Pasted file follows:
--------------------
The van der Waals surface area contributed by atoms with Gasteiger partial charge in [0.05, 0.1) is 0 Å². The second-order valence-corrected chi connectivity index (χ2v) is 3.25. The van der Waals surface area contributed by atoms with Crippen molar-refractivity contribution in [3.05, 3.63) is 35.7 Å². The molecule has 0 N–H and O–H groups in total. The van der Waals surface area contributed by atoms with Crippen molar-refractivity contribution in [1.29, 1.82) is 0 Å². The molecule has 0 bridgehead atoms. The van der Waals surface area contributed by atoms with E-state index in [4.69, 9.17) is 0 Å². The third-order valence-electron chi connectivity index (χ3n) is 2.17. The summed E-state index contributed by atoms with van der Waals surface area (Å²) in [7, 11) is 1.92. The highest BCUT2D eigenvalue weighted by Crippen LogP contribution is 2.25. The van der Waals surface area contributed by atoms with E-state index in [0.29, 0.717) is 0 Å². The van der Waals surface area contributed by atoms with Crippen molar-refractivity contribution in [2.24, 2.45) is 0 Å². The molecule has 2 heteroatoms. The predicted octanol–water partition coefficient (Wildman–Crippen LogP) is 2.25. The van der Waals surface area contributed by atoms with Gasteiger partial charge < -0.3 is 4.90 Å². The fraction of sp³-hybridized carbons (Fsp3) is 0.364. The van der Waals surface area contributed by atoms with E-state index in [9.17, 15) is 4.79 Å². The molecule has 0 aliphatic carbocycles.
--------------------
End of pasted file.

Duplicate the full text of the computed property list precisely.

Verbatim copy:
The van der Waals surface area contributed by atoms with Gasteiger partial charge in [0.05, 0.1) is 0 Å². The second-order valence-corrected chi connectivity index (χ2v) is 3.25. The van der Waals surface area contributed by atoms with Crippen molar-refractivity contribution in [3.05, 3.63) is 35.7 Å². The molecule has 0 N–H and O–H groups in total. The van der Waals surface area contributed by atoms with Crippen molar-refractivity contribution in [1.29, 1.82) is 0 Å². The molecule has 0 bridgehead atoms. The van der Waals surface area contributed by atoms with E-state index in [4.69, 9.17) is 0 Å². The third-order valence-electron chi connectivity index (χ3n) is 2.17. The summed E-state index contributed by atoms with van der Waals surface area (Å²) in [7, 11) is 1.92. The highest BCUT2D eigenvalue weighted by Crippen LogP contribution is 2.25. The van der Waals surface area contributed by atoms with E-state index in [0.29, 0.717) is 0 Å². The van der Waals surface area contributed by atoms with Crippen molar-refractivity contribution in [2.24, 2.45) is 0 Å². The molecule has 2 heteroatoms. The predicted octanol–water partition coefficient (Wildman–Crippen LogP) is 2.25. The van der Waals surface area contributed by atoms with Gasteiger partial charge < -0.3 is 4.90 Å². The fraction of sp³-hybridized carbons (Fsp3) is 0.364. The van der Waals surface area contributed by atoms with E-state index in [9.17, 15) is 4.79 Å². The molecule has 0 aliphatic carbocycles.